World's Most High-Tech City Gives Away 200 Computers a Month
Riverside, Calif. is a model for a city prepared for the digital future, according to a smart cities think tank.
CREDIT: Daniel Orth on Flickr
A town 60 miles east of Los Angeles is one of the world's most futuristic cities, according to a New York City-based think tank, the Intelligent Community Forum. Citywide access to Wi-Fi, programs to teach all residents how to use the latest technology, and other innovations won Riverside, Calif., the forum's Intelligent Community of the Year award earlier this month.
The prize shows how important the Intelligent Community Forum thinks an Internet-based economy will be in the future, and how cities can prepare.
At its founding, Riverside was one of the wealthiest cities in the U.S., thanks to its navel orange farms. At one time, it grew half the citrus trees in California. Increased international competition in the 1960s pushed the farms into decline, however, and by the new century Riverside, with a population growing toward 300,000, was split between wealthier commuters who worked in Los Angeles and poorer farm laborers. Gang culture filtered in from Los Angeles. So in 2004, Mayor Ron Loveridge decided to try to introduce a higher-tech economy to Riverside.
Loveridge hired AT&T to install a Wi-Fi network with an average of 29 access points per square mile. Besides giving residents free access, the network connects city-run security cameras in parks and lets city workers use a city graffiti-cleanup app on their smartphones. Workers snap a photo of graffiti they see, automatically generating a work order and evidence for criminal complaints.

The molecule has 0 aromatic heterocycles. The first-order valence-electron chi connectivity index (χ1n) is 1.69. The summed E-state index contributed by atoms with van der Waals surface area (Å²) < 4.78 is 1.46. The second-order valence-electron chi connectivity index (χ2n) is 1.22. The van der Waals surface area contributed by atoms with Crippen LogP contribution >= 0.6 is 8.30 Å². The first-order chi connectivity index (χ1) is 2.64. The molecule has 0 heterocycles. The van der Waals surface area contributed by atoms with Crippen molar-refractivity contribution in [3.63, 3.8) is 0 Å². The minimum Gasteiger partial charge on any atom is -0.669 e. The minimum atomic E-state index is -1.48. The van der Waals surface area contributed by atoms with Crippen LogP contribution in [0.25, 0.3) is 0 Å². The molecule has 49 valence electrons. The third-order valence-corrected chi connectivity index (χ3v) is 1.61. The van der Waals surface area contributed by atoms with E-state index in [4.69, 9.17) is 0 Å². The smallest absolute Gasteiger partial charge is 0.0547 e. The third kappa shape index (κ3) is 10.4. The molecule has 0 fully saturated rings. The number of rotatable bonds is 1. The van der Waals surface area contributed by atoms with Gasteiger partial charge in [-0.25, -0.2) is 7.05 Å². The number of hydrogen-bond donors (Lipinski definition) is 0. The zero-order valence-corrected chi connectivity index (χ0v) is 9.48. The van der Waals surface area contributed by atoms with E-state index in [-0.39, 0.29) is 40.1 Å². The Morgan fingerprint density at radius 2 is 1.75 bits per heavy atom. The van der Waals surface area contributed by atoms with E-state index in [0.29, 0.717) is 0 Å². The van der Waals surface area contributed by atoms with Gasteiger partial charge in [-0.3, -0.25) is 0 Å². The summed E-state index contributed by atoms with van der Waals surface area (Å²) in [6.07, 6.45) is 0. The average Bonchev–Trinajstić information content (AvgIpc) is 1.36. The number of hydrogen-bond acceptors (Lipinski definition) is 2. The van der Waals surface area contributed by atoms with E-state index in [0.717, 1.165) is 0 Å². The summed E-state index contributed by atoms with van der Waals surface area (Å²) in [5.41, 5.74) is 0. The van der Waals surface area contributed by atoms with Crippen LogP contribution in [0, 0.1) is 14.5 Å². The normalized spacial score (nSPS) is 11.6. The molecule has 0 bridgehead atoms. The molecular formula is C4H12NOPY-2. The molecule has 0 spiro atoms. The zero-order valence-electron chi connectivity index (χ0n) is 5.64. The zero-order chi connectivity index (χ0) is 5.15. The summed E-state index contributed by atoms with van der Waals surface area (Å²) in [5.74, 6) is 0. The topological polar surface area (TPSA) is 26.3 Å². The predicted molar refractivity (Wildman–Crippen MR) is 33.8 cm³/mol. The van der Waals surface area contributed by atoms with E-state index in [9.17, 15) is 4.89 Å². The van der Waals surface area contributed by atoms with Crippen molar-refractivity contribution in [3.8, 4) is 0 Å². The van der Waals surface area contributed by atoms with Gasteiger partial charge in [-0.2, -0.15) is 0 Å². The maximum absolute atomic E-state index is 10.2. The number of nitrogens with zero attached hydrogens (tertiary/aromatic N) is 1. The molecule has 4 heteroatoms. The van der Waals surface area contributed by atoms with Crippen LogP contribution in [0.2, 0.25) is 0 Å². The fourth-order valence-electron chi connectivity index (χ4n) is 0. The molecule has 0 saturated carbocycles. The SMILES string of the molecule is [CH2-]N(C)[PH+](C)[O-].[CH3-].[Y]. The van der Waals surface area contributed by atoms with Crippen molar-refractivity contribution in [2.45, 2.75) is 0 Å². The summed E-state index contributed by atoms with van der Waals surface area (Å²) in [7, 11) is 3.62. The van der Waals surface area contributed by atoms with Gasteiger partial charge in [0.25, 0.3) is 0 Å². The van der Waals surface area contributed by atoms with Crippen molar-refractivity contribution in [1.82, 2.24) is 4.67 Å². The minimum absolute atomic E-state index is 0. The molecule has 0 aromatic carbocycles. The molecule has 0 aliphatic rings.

Meanwhile, local technology companies opened centers to incubate startups, and local colleges did the same. Thirty-five established technology companies and 20 startups have come to Riverside since those efforts began, according to the Intelligent Community Forum.
To ensure that every Riverside resident benefits from the city's new economy, the city began offering free training, computers and software to low income residents. It collected discarded electronics, then hired and trained former gang members to refurbish the devices. Refurbished computers go to schools and to 200 low-income families every month. Employees sell other refurbished devices on eBay to help fund the program, which is the largest recycler of electronic waste in Southern California. [Idea Turns Old TV Tubes into X-Ray Shielding Tiles]
Riverside was hit hard during the recession in 2008, when 14 percent of its residents were unemployed and 6 percent of its houses went into foreclosure, according to the Intelligent Community Forum. But forum members were optimistic that Riverside is ready for the future. "You are an example of yet another community many left for dead, but which has fought all the way back," forum co-founder Louis Zacharilla said in a statement.